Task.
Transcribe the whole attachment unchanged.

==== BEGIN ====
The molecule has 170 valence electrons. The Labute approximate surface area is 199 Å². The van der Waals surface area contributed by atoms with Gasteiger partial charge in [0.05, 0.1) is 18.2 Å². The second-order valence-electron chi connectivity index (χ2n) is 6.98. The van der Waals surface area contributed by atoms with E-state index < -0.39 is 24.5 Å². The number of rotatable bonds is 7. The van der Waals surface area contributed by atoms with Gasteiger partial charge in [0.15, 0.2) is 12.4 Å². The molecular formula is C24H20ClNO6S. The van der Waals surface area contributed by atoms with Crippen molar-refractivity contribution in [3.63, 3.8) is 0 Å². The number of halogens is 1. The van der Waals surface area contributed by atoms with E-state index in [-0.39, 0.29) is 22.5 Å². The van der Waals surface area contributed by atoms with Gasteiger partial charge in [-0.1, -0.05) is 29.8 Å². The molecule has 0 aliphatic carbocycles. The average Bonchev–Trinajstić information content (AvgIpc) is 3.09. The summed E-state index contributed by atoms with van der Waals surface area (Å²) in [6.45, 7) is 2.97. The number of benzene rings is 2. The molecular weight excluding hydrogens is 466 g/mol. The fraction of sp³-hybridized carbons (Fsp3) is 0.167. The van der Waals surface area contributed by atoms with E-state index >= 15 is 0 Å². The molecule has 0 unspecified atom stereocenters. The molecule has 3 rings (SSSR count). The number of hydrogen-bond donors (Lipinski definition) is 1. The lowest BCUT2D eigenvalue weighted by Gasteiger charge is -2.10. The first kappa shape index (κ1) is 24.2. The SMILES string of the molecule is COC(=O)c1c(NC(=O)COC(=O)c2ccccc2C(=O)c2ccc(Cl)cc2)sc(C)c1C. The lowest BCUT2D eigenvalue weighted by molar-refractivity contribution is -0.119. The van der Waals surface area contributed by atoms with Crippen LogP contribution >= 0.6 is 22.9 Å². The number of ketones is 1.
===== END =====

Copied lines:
The molecule has 170 valence electrons. The Labute approximate surface area is 199 Å². The van der Waals surface area contributed by atoms with Gasteiger partial charge in [0.05, 0.1) is 18.2 Å². The second-order valence-electron chi connectivity index (χ2n) is 6.98. The van der Waals surface area contributed by atoms with E-state index < -0.39 is 24.5 Å². The number of rotatable bonds is 7. The van der Waals surface area contributed by atoms with Gasteiger partial charge in [0.15, 0.2) is 12.4 Å². The molecular formula is C24H20ClNO6S. The van der Waals surface area contributed by atoms with Crippen molar-refractivity contribution in [3.63, 3.8) is 0 Å². The number of halogens is 1. The van der Waals surface area contributed by atoms with E-state index in [-0.39, 0.29) is 22.5 Å². The van der Waals surface area contributed by atoms with Gasteiger partial charge in [-0.1, -0.05) is 29.8 Å². The molecule has 0 aliphatic carbocycles. The average Bonchev–Trinajstić information content (AvgIpc) is 3.09. The summed E-state index contributed by atoms with van der Waals surface area (Å²) in [6.45, 7) is 2.97. The number of benzene rings is 2. The molecular weight excluding hydrogens is 466 g/mol. The fraction of sp³-hybridized carbons (Fsp3) is 0.167. The van der Waals surface area contributed by atoms with E-state index >= 15 is 0 Å². The molecule has 0 unspecified atom stereocenters. The molecule has 3 rings (SSSR count). The number of hydrogen-bond donors (Lipinski definition) is 1. The lowest BCUT2D eigenvalue weighted by Gasteiger charge is -2.10. The first kappa shape index (κ1) is 24.2. The SMILES string of the molecule is COC(=O)c1c(NC(=O)COC(=O)c2ccccc2C(=O)c2ccc(Cl)cc2)sc(C)c1C. The lowest BCUT2D eigenvalue weighted by molar-refractivity contribution is -0.119. The van der Waals surface area contributed by atoms with Crippen LogP contribution >= 0.6 is 22.9 Å². The number of ketones is 1.